I’ve read so many books there! War and peace, Cities in the plain…
Also during all these months I’ve improved my musicality a lot. It’s much easier to focus on music when you’re seated and you don’t have to make/lead steps.
This room where we were practising A.T is not in a dance studio but is part of an unknown, remote theater where no public ever attends but which is used intensively as a school for aspiring comedians and clowns, or for rehearsals. Once, a comedian playing a beggar, unshaved and holding a half-empty bottle of beer, entered the room and began commenting out loud about our dance and mimicking our steps. Nobody answered him and finally he left, grabbing some cookies on his way out. Oops, was a real beggar.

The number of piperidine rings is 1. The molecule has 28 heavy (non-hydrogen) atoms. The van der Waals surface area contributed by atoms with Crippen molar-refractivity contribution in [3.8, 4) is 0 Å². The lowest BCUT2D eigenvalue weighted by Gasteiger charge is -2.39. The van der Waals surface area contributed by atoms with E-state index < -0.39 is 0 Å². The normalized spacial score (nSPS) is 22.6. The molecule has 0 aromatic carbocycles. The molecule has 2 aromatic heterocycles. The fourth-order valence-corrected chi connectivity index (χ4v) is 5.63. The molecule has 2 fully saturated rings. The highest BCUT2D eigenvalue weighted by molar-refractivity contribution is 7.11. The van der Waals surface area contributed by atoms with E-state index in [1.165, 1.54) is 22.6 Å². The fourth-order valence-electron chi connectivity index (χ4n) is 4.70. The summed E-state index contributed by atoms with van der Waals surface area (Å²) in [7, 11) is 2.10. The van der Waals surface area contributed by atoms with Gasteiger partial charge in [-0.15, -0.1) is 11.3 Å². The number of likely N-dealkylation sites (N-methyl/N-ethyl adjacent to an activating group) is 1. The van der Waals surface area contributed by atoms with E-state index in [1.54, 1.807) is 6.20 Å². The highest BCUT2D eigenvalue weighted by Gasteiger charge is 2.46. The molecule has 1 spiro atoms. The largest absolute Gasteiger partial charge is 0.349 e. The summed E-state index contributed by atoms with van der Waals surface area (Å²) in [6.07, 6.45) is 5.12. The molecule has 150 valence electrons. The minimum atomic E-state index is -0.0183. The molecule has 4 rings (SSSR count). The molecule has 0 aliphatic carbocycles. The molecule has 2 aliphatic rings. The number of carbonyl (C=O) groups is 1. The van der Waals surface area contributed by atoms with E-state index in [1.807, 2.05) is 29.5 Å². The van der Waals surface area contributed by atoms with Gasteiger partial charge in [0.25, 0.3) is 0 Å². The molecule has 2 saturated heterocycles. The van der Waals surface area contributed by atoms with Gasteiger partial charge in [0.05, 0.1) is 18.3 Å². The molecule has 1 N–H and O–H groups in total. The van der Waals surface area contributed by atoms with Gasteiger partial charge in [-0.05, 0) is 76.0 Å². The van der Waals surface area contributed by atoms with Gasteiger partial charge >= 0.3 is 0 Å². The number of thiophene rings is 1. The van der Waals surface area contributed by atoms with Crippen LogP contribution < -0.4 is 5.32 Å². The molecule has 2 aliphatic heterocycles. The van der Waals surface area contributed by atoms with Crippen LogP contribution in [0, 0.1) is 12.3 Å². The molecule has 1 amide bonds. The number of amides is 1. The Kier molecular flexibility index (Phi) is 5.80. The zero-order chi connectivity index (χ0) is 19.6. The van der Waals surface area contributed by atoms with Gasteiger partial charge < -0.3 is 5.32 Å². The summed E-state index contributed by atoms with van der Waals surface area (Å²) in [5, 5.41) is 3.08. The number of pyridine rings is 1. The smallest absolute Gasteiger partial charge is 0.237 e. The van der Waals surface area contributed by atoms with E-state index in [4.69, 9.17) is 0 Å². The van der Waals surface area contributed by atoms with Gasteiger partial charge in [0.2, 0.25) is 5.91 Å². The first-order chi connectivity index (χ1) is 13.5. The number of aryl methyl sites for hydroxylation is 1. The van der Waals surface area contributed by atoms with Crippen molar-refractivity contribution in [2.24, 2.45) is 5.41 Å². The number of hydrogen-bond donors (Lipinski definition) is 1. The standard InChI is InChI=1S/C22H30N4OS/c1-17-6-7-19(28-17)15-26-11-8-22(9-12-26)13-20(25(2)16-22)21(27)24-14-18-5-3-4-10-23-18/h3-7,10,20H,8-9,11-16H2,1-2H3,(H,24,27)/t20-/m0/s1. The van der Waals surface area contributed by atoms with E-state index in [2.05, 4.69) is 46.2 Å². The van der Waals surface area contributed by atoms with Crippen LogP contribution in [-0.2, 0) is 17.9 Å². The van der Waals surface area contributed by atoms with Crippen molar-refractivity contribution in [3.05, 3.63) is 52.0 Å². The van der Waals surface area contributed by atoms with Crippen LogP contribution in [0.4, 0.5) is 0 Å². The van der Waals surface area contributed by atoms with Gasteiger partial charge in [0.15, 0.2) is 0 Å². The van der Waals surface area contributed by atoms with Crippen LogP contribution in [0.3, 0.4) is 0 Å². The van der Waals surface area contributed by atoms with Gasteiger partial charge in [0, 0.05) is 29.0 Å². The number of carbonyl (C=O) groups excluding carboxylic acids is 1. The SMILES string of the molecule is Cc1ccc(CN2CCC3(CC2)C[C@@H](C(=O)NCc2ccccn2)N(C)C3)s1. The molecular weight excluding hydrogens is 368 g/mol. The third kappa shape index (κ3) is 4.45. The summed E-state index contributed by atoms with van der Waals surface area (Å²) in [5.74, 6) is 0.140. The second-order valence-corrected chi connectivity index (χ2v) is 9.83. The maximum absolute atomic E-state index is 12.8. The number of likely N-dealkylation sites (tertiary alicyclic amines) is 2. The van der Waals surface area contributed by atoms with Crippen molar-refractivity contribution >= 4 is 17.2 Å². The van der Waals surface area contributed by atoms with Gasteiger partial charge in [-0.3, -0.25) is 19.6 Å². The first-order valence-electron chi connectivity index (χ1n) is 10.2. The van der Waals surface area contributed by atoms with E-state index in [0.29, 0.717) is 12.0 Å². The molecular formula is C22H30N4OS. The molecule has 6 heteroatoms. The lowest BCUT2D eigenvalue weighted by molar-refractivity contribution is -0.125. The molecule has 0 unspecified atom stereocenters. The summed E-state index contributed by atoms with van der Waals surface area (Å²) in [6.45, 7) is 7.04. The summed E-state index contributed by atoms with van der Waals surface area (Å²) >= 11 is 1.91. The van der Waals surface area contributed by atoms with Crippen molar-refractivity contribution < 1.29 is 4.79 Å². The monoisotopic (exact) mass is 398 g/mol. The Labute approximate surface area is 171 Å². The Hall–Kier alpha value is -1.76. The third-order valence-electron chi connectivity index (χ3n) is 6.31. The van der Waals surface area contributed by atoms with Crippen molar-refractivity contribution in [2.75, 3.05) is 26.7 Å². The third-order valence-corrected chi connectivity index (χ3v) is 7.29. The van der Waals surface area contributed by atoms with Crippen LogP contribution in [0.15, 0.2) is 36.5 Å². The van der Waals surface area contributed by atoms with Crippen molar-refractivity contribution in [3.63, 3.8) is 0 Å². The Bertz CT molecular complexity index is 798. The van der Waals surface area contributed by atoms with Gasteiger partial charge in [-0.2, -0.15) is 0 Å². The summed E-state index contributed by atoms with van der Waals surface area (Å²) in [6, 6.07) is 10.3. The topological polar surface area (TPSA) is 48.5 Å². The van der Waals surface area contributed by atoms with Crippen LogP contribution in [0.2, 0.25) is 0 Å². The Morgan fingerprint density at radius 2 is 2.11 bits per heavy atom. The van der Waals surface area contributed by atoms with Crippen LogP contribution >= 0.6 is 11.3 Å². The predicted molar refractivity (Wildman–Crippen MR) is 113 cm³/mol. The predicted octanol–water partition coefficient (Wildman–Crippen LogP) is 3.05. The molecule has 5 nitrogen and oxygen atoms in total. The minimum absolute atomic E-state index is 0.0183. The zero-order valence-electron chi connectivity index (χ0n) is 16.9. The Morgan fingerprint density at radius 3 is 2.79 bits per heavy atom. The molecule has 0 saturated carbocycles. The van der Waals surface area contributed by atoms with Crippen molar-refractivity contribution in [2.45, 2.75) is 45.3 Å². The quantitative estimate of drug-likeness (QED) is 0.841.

One day the practise ended.
Last Saturday it reopened, in a somewhat different form. The aspiring clowns/comedians now have monthly A.T discovery sessions as part of their training. Then there is the practise, open to anyone, where I went for the memories, the tea and the cookies.
“They’re all absolute beginners“, the teacher explained me. “But also they’re not ordinary people, they can juggle and walk on a string.”
While the comedians were very similar to regular beginners, leading the clowns was not a piece of cake. Even without their big shoes, they walk like ducks when moving forwards. They escape from the abrazo whenever they can. They never stand still, forget about making a pause.
Even leading anything at all is not that easy, they can improvize and will find their own way to follow your lead. They get bored quickly, you have to keep them interested. They like very much the playful parts of A.T, like the barridas, but first you have to catch their shoe. Doing steps the simple way is an unknown concept, they’ll do the CW front ochos on the left foot.
At the end I was mainly leading them into quick giros, at least it kept them busy.